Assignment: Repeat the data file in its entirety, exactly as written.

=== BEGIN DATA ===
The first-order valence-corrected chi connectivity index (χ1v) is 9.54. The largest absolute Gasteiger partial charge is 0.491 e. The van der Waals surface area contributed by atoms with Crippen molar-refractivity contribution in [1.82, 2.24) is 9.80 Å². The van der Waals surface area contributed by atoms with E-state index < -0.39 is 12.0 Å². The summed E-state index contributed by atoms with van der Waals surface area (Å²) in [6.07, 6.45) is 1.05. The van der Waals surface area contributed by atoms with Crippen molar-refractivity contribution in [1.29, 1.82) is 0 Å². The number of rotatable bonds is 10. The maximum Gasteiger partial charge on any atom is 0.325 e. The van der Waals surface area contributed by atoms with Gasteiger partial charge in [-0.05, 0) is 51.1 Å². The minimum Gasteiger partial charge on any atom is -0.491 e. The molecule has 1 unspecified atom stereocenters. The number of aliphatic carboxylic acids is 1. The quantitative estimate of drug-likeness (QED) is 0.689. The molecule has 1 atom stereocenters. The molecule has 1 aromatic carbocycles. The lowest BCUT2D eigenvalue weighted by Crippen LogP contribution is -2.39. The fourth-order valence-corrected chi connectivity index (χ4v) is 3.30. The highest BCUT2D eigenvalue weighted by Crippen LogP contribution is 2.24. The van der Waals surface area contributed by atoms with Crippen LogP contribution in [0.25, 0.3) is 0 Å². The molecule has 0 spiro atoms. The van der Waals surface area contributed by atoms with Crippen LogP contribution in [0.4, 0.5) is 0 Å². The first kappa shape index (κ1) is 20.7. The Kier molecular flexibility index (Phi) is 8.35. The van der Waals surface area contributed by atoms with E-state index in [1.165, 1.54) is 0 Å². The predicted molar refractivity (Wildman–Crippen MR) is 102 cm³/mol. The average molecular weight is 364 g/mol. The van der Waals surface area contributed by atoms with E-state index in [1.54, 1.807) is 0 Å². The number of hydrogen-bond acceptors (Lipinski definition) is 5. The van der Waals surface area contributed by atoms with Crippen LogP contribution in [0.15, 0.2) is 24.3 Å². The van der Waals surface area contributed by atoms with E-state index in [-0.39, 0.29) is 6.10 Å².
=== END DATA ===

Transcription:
The first-order valence-corrected chi connectivity index (χ1v) is 9.54. The largest absolute Gasteiger partial charge is 0.491 e. The van der Waals surface area contributed by atoms with Crippen molar-refractivity contribution in [1.82, 2.24) is 9.80 Å². The van der Waals surface area contributed by atoms with E-state index < -0.39 is 12.0 Å². The summed E-state index contributed by atoms with van der Waals surface area (Å²) in [6.07, 6.45) is 1.05. The van der Waals surface area contributed by atoms with Crippen molar-refractivity contribution in [1.29, 1.82) is 0 Å². The number of rotatable bonds is 10. The maximum Gasteiger partial charge on any atom is 0.325 e. The van der Waals surface area contributed by atoms with Gasteiger partial charge in [-0.05, 0) is 51.1 Å². The minimum Gasteiger partial charge on any atom is -0.491 e. The molecule has 1 unspecified atom stereocenters. The number of aliphatic carboxylic acids is 1. The quantitative estimate of drug-likeness (QED) is 0.689. The molecule has 1 atom stereocenters. The molecule has 1 aromatic carbocycles. The lowest BCUT2D eigenvalue weighted by Crippen LogP contribution is -2.39. The fourth-order valence-corrected chi connectivity index (χ4v) is 3.30. The highest BCUT2D eigenvalue weighted by Crippen LogP contribution is 2.24. The van der Waals surface area contributed by atoms with Crippen LogP contribution in [0.25, 0.3) is 0 Å². The molecule has 0 spiro atoms. The van der Waals surface area contributed by atoms with Crippen LogP contribution in [0.4, 0.5) is 0 Å². The first kappa shape index (κ1) is 20.7. The Kier molecular flexibility index (Phi) is 8.35. The van der Waals surface area contributed by atoms with E-state index in [1.165, 1.54) is 0 Å². The predicted molar refractivity (Wildman–Crippen MR) is 102 cm³/mol. The average molecular weight is 364 g/mol. The van der Waals surface area contributed by atoms with E-state index in [1.54, 1.807) is 0 Å². The number of hydrogen-bond acceptors (Lipinski definition) is 5. The van der Waals surface area contributed by atoms with Crippen LogP contribution in [0.15, 0.2) is 24.3 Å². The van der Waals surface area contributed by atoms with E-state index in [-0.39, 0.29) is 6.10 Å².